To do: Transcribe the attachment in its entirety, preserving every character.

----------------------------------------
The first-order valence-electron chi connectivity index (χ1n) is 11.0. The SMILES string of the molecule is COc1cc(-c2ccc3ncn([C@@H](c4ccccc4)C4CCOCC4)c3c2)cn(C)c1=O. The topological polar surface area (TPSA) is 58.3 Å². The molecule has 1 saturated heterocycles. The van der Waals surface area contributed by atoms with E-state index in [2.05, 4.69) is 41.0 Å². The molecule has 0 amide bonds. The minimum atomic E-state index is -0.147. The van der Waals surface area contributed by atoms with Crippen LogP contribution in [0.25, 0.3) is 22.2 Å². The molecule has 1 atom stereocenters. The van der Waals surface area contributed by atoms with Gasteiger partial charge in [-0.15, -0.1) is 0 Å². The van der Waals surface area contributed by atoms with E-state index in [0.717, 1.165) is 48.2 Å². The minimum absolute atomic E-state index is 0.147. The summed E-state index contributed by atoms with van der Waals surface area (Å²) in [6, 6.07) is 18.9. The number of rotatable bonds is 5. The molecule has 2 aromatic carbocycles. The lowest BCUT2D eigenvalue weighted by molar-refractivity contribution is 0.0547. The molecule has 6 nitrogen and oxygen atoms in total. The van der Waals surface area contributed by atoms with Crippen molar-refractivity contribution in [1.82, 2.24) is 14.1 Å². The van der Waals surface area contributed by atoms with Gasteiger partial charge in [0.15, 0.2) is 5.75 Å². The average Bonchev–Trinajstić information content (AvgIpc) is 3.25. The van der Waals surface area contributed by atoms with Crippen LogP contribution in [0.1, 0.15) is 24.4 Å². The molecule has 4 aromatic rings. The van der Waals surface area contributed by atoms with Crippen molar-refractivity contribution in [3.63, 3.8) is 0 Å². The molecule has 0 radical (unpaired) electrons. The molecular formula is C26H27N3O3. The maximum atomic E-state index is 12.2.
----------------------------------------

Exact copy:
The first-order valence-electron chi connectivity index (χ1n) is 11.0. The SMILES string of the molecule is COc1cc(-c2ccc3ncn([C@@H](c4ccccc4)C4CCOCC4)c3c2)cn(C)c1=O. The topological polar surface area (TPSA) is 58.3 Å². The molecule has 1 saturated heterocycles. The van der Waals surface area contributed by atoms with E-state index in [2.05, 4.69) is 41.0 Å². The molecule has 0 amide bonds. The minimum atomic E-state index is -0.147. The van der Waals surface area contributed by atoms with Crippen LogP contribution in [0.25, 0.3) is 22.2 Å². The molecule has 1 atom stereocenters. The van der Waals surface area contributed by atoms with Gasteiger partial charge in [-0.15, -0.1) is 0 Å². The van der Waals surface area contributed by atoms with E-state index in [0.717, 1.165) is 48.2 Å². The minimum absolute atomic E-state index is 0.147. The summed E-state index contributed by atoms with van der Waals surface area (Å²) in [6, 6.07) is 18.9. The number of rotatable bonds is 5. The molecule has 2 aromatic carbocycles. The lowest BCUT2D eigenvalue weighted by molar-refractivity contribution is 0.0547. The molecule has 6 nitrogen and oxygen atoms in total. The van der Waals surface area contributed by atoms with Crippen molar-refractivity contribution in [1.82, 2.24) is 14.1 Å². The van der Waals surface area contributed by atoms with Gasteiger partial charge in [0.15, 0.2) is 5.75 Å². The average Bonchev–Trinajstić information content (AvgIpc) is 3.25. The van der Waals surface area contributed by atoms with Crippen LogP contribution in [0.1, 0.15) is 24.4 Å². The molecule has 4 aromatic rings. The van der Waals surface area contributed by atoms with Crippen molar-refractivity contribution in [3.63, 3.8) is 0 Å². The molecule has 0 radical (unpaired) electrons. The molecular formula is C26H27N3O3. The maximum atomic E-state index is 12.2.